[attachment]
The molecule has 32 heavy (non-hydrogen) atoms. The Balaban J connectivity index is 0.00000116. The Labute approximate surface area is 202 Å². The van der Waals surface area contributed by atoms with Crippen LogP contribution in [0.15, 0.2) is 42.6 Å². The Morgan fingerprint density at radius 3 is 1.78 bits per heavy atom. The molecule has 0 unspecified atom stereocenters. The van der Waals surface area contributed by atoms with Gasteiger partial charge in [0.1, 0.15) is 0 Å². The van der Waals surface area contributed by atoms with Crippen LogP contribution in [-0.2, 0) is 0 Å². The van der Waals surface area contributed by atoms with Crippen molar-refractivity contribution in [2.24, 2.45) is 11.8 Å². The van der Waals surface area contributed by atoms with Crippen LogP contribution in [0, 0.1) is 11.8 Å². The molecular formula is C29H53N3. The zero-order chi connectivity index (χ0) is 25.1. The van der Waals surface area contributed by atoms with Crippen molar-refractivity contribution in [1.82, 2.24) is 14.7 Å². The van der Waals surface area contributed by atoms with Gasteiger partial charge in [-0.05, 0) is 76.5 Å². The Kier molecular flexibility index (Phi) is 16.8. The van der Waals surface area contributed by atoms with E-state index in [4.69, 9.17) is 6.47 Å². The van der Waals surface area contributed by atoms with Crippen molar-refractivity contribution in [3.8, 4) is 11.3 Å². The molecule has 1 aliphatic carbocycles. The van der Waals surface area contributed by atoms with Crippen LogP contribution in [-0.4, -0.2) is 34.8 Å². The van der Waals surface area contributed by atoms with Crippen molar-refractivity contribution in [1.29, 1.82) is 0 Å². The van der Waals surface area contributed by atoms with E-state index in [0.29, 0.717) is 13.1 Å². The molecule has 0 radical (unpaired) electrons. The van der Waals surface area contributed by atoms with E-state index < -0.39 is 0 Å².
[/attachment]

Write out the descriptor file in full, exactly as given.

The molecule has 32 heavy (non-hydrogen) atoms. The Balaban J connectivity index is 0.00000116. The Labute approximate surface area is 202 Å². The van der Waals surface area contributed by atoms with Crippen LogP contribution in [0.15, 0.2) is 42.6 Å². The Morgan fingerprint density at radius 3 is 1.78 bits per heavy atom. The molecule has 0 unspecified atom stereocenters. The van der Waals surface area contributed by atoms with Gasteiger partial charge in [0.1, 0.15) is 0 Å². The van der Waals surface area contributed by atoms with Crippen LogP contribution in [-0.2, 0) is 0 Å². The van der Waals surface area contributed by atoms with Crippen molar-refractivity contribution in [2.24, 2.45) is 11.8 Å². The van der Waals surface area contributed by atoms with Crippen LogP contribution in [0, 0.1) is 11.8 Å². The molecular formula is C29H53N3. The zero-order chi connectivity index (χ0) is 25.1. The van der Waals surface area contributed by atoms with Crippen molar-refractivity contribution in [1.82, 2.24) is 14.7 Å². The van der Waals surface area contributed by atoms with Gasteiger partial charge in [-0.05, 0) is 76.5 Å². The Kier molecular flexibility index (Phi) is 16.8. The van der Waals surface area contributed by atoms with E-state index in [4.69, 9.17) is 6.47 Å². The van der Waals surface area contributed by atoms with Crippen molar-refractivity contribution in [3.8, 4) is 11.3 Å². The molecule has 1 aliphatic carbocycles. The van der Waals surface area contributed by atoms with Crippen LogP contribution in [-0.4, -0.2) is 34.8 Å². The van der Waals surface area contributed by atoms with Crippen molar-refractivity contribution in [1.29, 1.82) is 0 Å². The van der Waals surface area contributed by atoms with E-state index in [0.29, 0.717) is 13.1 Å². The molecule has 0 radical (unpaired) electrons. The van der Waals surface area contributed by atoms with E-state index < -0.39 is 0 Å².